David Washburn / EdSource
High school students Jennifer Antunez (standing) and Marcela Guerrero (seated left), along with Taylor Jackson (seated right), get kudos from a passerby for their voter registration outreach efforts in San Diego's Little Italy.

Jennifer Antunez can’t vote in this country now and might never be able to.

Nonetheless, the 16-year-old undocumented high school junior at San Diego’s King-Chavez High School spent last Sunday afternoon on a street corner helping others register to vote.

“I’m not a U.S. citizen, so I can’t vote,” said Antunez, who was brought to this country from the Mexican city of Cuernavaca as a 6-year-old and is registered in the U.S. government’s Deferred Action for Childhood Arrivals program, known as DACA. “But I do know that every vote does count and that voting is a privilege — I want to help people do their civic duty.”

Up the road in Los Angeles, Ben Holtzman, a senior at Alexander Hamilton High School, spent his weekend meeting via FaceTime with students from schools throughout the city with the goal of organizing pre-registration events at 30 area schools during the last two weeks of April, which since 2015 have been designated by state law as “high school voter education weeks.”

“I started with a post on Instagram and it just took off from there,” Holtzman said.

The efforts by Antunez and Holtzman exemplify a wave of legislation and youth activism around voting that advocates and officials say hasn’t been seen in California since the late 1960s and early 1970s, when student activists forced the passage of the 26th Amendment, which lowered the nationwide voting age from 21 to 18.

Since 2013, the state Legislature has passed and Gov. Jerry Brown has signed no fewer than six laws aimed at adding young people to the voter rolls or making it easier for them to cast their votes on Election Day.

Most significant is California’s new motor voter law going into effect by the end of the month that could result in hundreds of thousands of new registered voters annually, according to state officials. Under the new law, authored by Assemblywoman Lorena Gonzalez Fletcher, D-San Diego, 16- and 17-year-olds are automatically pre-registered to vote when they receive a driver’s license or state ID card, unless they choose to opt out of the registration.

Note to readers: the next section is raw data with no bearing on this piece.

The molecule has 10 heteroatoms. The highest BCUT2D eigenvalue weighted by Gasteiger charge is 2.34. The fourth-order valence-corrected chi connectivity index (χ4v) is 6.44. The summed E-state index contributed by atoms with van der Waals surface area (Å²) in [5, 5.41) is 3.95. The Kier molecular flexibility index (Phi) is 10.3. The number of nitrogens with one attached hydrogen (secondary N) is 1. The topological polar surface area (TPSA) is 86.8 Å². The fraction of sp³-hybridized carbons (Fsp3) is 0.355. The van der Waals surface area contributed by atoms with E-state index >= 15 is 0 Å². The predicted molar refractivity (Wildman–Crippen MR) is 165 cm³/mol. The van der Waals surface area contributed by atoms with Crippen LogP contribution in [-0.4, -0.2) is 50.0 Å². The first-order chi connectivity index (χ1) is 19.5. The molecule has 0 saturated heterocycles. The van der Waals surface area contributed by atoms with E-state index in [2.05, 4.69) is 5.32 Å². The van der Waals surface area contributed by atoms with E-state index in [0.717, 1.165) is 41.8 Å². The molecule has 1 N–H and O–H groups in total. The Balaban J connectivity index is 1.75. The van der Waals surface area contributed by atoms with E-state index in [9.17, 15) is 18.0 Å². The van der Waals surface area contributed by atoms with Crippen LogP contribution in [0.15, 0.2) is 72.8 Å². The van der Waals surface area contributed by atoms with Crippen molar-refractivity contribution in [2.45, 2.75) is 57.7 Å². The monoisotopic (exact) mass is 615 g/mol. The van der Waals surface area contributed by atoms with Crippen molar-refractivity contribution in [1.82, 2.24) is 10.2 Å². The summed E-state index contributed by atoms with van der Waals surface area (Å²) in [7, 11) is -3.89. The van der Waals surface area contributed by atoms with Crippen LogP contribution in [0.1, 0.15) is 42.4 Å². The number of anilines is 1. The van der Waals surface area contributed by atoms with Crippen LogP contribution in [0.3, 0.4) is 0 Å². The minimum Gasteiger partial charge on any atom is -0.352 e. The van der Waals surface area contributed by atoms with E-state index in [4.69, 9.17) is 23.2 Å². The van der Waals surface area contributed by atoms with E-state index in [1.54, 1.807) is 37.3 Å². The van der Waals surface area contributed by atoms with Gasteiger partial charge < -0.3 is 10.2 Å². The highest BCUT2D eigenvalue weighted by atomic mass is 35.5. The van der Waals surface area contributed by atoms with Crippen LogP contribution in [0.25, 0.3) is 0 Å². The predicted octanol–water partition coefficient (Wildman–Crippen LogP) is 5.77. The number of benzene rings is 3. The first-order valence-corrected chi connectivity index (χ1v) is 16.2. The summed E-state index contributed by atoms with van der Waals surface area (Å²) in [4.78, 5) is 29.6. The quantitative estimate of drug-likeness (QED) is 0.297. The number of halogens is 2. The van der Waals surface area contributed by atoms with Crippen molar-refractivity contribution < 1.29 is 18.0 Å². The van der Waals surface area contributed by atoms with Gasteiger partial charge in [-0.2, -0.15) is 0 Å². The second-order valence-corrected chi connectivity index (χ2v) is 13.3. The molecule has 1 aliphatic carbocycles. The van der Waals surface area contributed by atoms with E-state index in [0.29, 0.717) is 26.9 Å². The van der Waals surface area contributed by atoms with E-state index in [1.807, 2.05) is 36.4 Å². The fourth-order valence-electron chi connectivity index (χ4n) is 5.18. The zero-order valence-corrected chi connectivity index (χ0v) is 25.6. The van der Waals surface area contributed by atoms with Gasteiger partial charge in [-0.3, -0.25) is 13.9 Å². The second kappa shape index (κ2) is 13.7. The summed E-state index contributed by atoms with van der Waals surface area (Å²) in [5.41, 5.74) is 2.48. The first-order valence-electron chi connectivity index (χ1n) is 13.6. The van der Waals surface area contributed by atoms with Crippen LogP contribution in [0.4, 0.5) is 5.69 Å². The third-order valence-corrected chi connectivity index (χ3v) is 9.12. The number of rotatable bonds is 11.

This builds on a pre-registration law passed in 2014. Other laws passed in recent years require that voter education be included in high school curriculums; provide greater accessibility to polls on Election Day; and relax rules regarding registration deadlines.

And though the reforms have been in the works for years, the student-led uprisings following the February massacre of 17 people at Marjory Stoneman Douglas High School in Parkland, Fla., have boosted awareness of them far beyond the expectations of their authors.

On March 14, hundreds of thousands of students throughout the country participated in the National School Walkout to honor the victims in Parkland and demand stricter gun control laws. That event was followed by the March for Our Lives on March 24, which drew millions nationwide. On Friday, another national walkout is planned to recognize the 19th anniversary of the 1999 mass murder at Columbine High School in Littleton, Colo.

“I couldn’t think of a more appropriate time for all this to be happening,” said Assemblyman Kevin McCarty, D-Sacramento, who authored legislation that provided automatic registration through the motor voter law for 16- and 17-year-olds . “We are seeing young people all across California speaking up — engaging in issues like gun violence, health care, education funding…they want to be heard.”

A pre-registration surge

The numbers are backing up McCarty’s claims. More than 100,000 California teens have pre-registered since the initial pre-registration law took effect in early 2016, according to voter registration data collected by Secretary of State Alex Padilla’s office, with the weekly totals tripling since Nikolas Cruz opened fire in Parkland.

McCarty and others credit Padilla, who has made increasing the ranks of young voters among his top priorities since he took office in 2015. He’s been a key sponsor of several of the recent bills and claims to be the first secretary of state in the nation to sponsor legislation that makes increasing voter participation one of his statutory job requirements.